With this style, your hair is braided to your scalp with your extension sewn in the braid. To make this removal process easy for you, work by the rows that were braided to your scalp. Separate the first row on your nape, and clip the rest of the hair away.
Carefully take your hair shears, and take your time cutting the thread in the braid very slowly, being very careful not to cut your own hair. Once all the thread is cut, gently pull that track away from your hair. Once all of the extensions are removed from your head, carefully unbraid your own hair.
With this style, your own hair is entwined with extensions* for your Senegalese Twists, Box Braids, Kinky* Twists, and others. To remove your braids, have a detangling spritz, spray bottle with water and conditioner, or oil in a spray bottle ready in order to make your braids slippery for an easy take out process.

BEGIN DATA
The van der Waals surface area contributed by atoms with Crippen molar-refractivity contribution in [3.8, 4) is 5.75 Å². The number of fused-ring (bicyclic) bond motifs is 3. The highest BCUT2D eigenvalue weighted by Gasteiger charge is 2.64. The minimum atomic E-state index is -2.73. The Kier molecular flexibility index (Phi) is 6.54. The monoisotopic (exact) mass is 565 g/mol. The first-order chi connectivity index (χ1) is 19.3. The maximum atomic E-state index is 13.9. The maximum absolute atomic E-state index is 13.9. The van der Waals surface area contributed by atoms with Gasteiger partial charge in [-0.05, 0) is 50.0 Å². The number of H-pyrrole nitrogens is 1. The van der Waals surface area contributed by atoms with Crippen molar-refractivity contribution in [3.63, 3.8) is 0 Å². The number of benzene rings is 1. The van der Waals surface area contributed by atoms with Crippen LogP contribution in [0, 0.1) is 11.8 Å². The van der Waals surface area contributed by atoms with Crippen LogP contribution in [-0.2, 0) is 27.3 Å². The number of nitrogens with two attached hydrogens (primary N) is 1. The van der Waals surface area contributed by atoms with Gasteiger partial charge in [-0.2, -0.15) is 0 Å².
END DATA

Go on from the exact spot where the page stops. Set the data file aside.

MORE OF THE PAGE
If you are comfortable with cutting your braids, cut one inch below where you know your natural hair is; this will save you many hours in removing your braids. If not, or you do not know where your natural hair stops, cut two inches from the bottom of your braids. This will take longer, but you will know that your own hair won’t be cut by uncertainty.
Slowly and carefully, begin to unravel your extensions. If you come across a snag or a knot, do not tug or force the braid to come lose; this will only cause harm to your own hair. Just add more of the product you are using for some more slip, and continue to unravel the braid.
Wash Day Process
Once your hair is free of your extensions*, section your hair in medium-sized sections; I usually have 6 (two on the top, two in the middle, and two in the back). Apply and massage conditioner and/or oil to your tresses, then clip each section away. Let this sit on your hair for a few minutes in order to saturate in the hair, and to prepare for the detangling process.
Originally posted 2014-09-18 15:00:20.